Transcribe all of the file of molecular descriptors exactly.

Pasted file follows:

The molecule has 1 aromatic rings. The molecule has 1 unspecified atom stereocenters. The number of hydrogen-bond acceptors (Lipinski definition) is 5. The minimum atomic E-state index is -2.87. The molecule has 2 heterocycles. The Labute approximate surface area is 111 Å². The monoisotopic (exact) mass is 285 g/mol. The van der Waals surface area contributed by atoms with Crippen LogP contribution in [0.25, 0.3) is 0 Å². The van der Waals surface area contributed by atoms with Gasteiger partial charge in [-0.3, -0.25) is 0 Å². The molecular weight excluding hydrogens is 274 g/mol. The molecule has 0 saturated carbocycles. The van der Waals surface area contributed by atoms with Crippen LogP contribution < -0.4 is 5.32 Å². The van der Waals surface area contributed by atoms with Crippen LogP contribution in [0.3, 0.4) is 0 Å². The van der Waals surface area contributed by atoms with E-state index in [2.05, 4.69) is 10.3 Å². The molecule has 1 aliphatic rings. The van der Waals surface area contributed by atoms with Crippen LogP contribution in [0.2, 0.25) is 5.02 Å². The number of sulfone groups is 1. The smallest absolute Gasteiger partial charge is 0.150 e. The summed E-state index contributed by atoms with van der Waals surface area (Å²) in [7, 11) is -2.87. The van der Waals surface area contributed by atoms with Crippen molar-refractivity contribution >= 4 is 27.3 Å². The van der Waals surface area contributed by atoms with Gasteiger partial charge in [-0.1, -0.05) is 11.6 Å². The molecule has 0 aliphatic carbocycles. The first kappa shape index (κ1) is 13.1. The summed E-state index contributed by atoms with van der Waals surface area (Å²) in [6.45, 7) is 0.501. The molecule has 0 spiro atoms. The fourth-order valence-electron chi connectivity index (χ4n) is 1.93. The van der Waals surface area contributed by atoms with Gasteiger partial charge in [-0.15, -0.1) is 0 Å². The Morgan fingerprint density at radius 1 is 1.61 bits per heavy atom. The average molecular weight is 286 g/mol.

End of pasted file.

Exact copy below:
The molecule has 1 aromatic rings. The molecule has 1 unspecified atom stereocenters. The number of hydrogen-bond acceptors (Lipinski definition) is 5. The minimum atomic E-state index is -2.87. The molecule has 2 heterocycles. The Labute approximate surface area is 111 Å². The monoisotopic (exact) mass is 285 g/mol. The van der Waals surface area contributed by atoms with Crippen LogP contribution in [0.25, 0.3) is 0 Å². The van der Waals surface area contributed by atoms with Gasteiger partial charge in [-0.3, -0.25) is 0 Å². The molecular weight excluding hydrogens is 274 g/mol. The molecule has 0 saturated carbocycles. The van der Waals surface area contributed by atoms with Crippen LogP contribution < -0.4 is 5.32 Å². The van der Waals surface area contributed by atoms with Crippen LogP contribution in [0.3, 0.4) is 0 Å². The van der Waals surface area contributed by atoms with E-state index in [2.05, 4.69) is 10.3 Å². The molecule has 1 aliphatic rings. The van der Waals surface area contributed by atoms with Crippen LogP contribution in [0.2, 0.25) is 5.02 Å². The number of sulfone groups is 1. The smallest absolute Gasteiger partial charge is 0.150 e. The summed E-state index contributed by atoms with van der Waals surface area (Å²) in [7, 11) is -2.87. The van der Waals surface area contributed by atoms with Crippen molar-refractivity contribution >= 4 is 27.3 Å². The van der Waals surface area contributed by atoms with Gasteiger partial charge in [-0.1, -0.05) is 11.6 Å². The molecule has 0 aliphatic carbocycles. The first kappa shape index (κ1) is 13.1. The summed E-state index contributed by atoms with van der Waals surface area (Å²) in [6.45, 7) is 0.501. The molecule has 0 spiro atoms. The fourth-order valence-electron chi connectivity index (χ4n) is 1.93. The van der Waals surface area contributed by atoms with Gasteiger partial charge in [-0.15, -0.1) is 0 Å². The Morgan fingerprint density at radius 1 is 1.61 bits per heavy atom. The average molecular weight is 286 g/mol.